Matt Boudreau runs this podcast for interviews with producers, audio engineers and broadcast or live sound engineers. Matt seems to be a very humble man and open about his career successes and his career failures and he teases these ups and downs out of his interview partners as well. His stories and the stories of his interviewees (that is a word!) are authentic and taken from the daily lifes of audio professionals. When I start one of these episodes, I'm instantly sucked into a feeling of comfort and cozyness by his intro words, "grab your coffee cups friends and let's talk about..."
(Matt is explicitly welcoming everybody to connect to him on LinkedIn)
...hosted by Warren Huart
Produce Like A Pro is predominantly a Youtube Channel (here) and a forum/academy for professional and amateur producers, mixers, (home) studio owners alike, to get online courses, downloadable multi tracks for mixing and a great community of people who share projects, work and feedback.
The Youtube channel offers Q&As with Warren, interviews and Warren also shares how he produces, records and mixes bands or solo artists. Besides the Youtube thing, his interviews also go on the audio podcast, which is available on all audio podcast platforms like Stitcher, iTunes, etc...
From the moment I first saw Warren Huart answer a few "fan-question", I realized that there is something about him and his humble ways that resonates with me. For a multi-platium producer, he shows no sign of an ego and he comes across with a deep love for music and for producing/engineering it.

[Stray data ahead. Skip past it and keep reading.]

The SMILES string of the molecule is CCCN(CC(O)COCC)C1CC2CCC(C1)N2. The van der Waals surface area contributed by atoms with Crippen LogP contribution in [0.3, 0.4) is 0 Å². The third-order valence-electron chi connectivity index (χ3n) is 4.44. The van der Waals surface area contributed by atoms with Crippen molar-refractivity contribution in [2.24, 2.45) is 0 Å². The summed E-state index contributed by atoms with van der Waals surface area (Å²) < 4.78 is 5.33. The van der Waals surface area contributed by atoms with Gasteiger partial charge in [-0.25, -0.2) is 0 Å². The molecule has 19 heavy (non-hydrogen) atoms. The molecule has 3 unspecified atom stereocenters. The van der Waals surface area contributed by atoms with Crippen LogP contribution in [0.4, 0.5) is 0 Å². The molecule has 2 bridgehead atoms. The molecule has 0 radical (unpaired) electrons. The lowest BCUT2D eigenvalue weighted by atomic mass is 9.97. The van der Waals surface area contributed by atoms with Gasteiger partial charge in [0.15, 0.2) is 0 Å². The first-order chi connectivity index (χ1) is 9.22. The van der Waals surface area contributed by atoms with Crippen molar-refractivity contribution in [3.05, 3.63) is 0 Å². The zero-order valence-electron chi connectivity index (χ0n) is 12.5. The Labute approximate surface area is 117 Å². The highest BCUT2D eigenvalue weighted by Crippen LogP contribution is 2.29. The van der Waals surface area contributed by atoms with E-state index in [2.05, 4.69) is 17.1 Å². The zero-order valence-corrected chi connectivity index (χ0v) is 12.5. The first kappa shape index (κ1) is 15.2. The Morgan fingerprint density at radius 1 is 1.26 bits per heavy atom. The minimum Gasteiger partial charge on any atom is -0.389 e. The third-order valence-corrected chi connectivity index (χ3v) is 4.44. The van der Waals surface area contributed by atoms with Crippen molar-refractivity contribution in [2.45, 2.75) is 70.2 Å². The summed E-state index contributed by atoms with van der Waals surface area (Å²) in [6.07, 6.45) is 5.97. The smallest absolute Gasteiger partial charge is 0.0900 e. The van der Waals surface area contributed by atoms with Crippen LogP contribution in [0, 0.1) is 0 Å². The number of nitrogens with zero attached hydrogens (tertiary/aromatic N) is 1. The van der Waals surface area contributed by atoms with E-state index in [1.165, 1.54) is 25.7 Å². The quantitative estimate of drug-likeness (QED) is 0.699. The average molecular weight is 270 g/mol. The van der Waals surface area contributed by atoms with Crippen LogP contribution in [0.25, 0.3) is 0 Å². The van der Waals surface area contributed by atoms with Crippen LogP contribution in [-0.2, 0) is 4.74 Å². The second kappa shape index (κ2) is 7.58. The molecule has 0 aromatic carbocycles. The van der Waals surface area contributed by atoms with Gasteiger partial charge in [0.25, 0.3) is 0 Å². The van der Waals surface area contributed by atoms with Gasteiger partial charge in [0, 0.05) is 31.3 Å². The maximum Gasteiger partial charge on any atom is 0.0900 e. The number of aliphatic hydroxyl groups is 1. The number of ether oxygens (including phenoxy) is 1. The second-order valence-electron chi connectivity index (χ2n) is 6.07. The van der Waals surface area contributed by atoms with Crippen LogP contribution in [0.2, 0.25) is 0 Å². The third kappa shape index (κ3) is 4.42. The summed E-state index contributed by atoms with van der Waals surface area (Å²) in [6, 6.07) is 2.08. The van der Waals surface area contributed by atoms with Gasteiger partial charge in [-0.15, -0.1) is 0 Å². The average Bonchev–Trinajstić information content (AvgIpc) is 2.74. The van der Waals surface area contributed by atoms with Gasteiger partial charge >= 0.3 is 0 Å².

If you like learning about other producers, recordists, mixing or mastering engineers, gear manufacturers and creatives in the music industry, you will love his interviews and studio tours and very likely also his passionate style of sharing his tricks. ...which by the way are catered to a home studio audience and to budgets that don't include vintage tube compressors and signature equalizers, preamps or huge sound boards.
...hosted by Brian Hood and Chris Graham
I discovered this podcats a few years ago, at a time when I began to take my mastering studio serious as a real business opportunity and when I began to really see myself as an entrepreneur. Technically I was an entrepreneur before - being an artist and a freelancing live sound and mastering engineer - I just didn't have that entrepreneurial mindset, a mindset that now helps me to run and grow an economically sustainable studio.
I gained a lot of good information and ideas particularly from their first 20-30 episodes. From organizing the business and it's projects/clients better, to what values I bring to the table, to pricing, to marketing and about different ways of thinking and of steering a studio business. I also enjoyed learning about and reading some of the books that inspired both hosts, Chris and Graham, two very successful entrepreneurs. Something else this podcast tought me is that running a business and seeing myself as a business owner, doesn't mean I'm the "bad capitalist guy"...I can very confidently say that I am not :)
If you run a professional studio project (or want to), I recommend to start from episode #1 with this podcast and at least check out the first 15 before skipping through to hit specific episodes.
...hosted by Dallas Taylor